Playing Doctor, 10-Year-Old Girl Charged with Aggravated Sexual Assault

As reported by New York Daily News, a 10-year-old Houston girl faces charges of aggravated sexual assault after playing doctor with a young boy in her apartment complex.

The girl — identified as “Ashley” — was playing with other children in her apartment complex’s courtyard in April when a witness reported that she inappropriately touched a 4-year-old boy “in his private area,” according to Fox affiliate KRIV.

The family contends Ashley, who was 9 at the time of the incident, is innocent.

It wasn’t until two months later in June when the Houston Police Department began investigating the case.

The then 9-year-old spent four nights in the Harris County Juvenile Detention Center, after the sex crimes unit denied Ashley’s mother the opportunity to attend the 45-minute interview between the girl and authorities.

The charging and detention of ten-year-old Ashley presents a number of procedural questions that have plagued the juvenile justice system since its creation. Title 3 of the Texas Family Code, the Juvenile Justice Code, provides that children, under the age of 10, cannot be charged with or punished for criminal acts. Nine years old when the incident occurred, Ashley falls outside the jurisdiction of the juvenile court, which calls for the accused to be ten-years-old at the time of the alleged offense.

Along with questions of jurisdiction, Ashley was detained for four nights in the Harris County Juvenile Detention Center. The juvenile court typically reserves detention as a last resort for particularly problematic or violent offenders. Ashley, playing doctor, allegedly touched another child inappropriately. But the Houston Police Department (“HPD”) waited two months before investigating charges against Ashley, indicating that HPD didn’t view Ashley as a dangerous or imminent threat to society.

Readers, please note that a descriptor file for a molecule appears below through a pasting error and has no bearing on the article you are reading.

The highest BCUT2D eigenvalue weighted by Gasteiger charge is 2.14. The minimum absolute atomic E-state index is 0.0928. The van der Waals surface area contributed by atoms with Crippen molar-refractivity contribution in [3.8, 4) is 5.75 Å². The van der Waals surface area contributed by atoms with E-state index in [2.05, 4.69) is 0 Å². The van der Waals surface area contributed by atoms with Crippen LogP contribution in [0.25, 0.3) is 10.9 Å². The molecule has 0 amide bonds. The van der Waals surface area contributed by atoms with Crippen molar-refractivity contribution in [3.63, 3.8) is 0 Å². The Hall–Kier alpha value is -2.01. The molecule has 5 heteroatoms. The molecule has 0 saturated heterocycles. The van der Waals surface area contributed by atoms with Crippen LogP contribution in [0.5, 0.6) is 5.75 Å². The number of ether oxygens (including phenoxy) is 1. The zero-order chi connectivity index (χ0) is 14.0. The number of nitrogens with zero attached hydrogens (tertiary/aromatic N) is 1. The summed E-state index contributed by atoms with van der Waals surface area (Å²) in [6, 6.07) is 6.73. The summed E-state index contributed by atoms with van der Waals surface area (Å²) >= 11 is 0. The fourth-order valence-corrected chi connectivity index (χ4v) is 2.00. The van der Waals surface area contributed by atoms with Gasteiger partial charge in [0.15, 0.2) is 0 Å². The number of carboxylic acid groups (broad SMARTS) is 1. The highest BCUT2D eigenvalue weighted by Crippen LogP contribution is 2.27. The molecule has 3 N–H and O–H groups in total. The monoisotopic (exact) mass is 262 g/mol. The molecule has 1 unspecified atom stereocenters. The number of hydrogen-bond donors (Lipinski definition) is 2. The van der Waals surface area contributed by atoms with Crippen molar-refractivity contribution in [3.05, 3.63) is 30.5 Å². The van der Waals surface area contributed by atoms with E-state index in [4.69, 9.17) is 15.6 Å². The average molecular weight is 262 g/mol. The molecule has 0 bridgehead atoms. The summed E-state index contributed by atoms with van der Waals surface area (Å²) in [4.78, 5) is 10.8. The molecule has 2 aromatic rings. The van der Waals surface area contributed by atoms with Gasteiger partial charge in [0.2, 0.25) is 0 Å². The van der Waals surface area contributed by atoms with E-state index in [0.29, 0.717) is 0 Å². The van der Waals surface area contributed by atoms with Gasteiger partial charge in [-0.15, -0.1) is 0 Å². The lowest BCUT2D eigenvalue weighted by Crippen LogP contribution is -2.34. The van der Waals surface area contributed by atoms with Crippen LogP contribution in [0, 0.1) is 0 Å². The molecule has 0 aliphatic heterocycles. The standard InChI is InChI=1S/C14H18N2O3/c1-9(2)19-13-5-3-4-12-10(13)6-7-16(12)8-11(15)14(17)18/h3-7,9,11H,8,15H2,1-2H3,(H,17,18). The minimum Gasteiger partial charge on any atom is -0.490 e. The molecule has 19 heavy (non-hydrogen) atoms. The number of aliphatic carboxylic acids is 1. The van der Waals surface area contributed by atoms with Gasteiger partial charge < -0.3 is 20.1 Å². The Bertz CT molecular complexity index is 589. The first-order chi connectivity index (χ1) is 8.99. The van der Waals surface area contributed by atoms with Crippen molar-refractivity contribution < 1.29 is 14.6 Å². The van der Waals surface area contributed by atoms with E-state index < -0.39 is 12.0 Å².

Finally, HPD did not allow Ashley’s mother to accompany her during a 45-minute interview between the girl and authorities. While the Texas Family Code provides that the child must explicitly request counsel, it does not account for the presence of a parent. Ashley, a ten-year-old, couldn’t be expected to request or even ascertain the need for counsel.

The issues of jurisdiction and detention make this case ripe for investigation. Hopefully, this young girl will get the justice she deserves, while also being appropriately punished for the alleged offense.

A Practical Program for Children’s Health Rights

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Over the last few weeks I have been very aware of an increasing amount of news articles related to children’s health rights.  I have seen discussions around immunization, court rulings on parent’s ability to opt their children out of treatment, laws passed on medical marijuana availability to children, and if you type in Obamacare and children you will receive around 105 million results. This is not a new issue, but it seems to be trending in a unique way at the moment.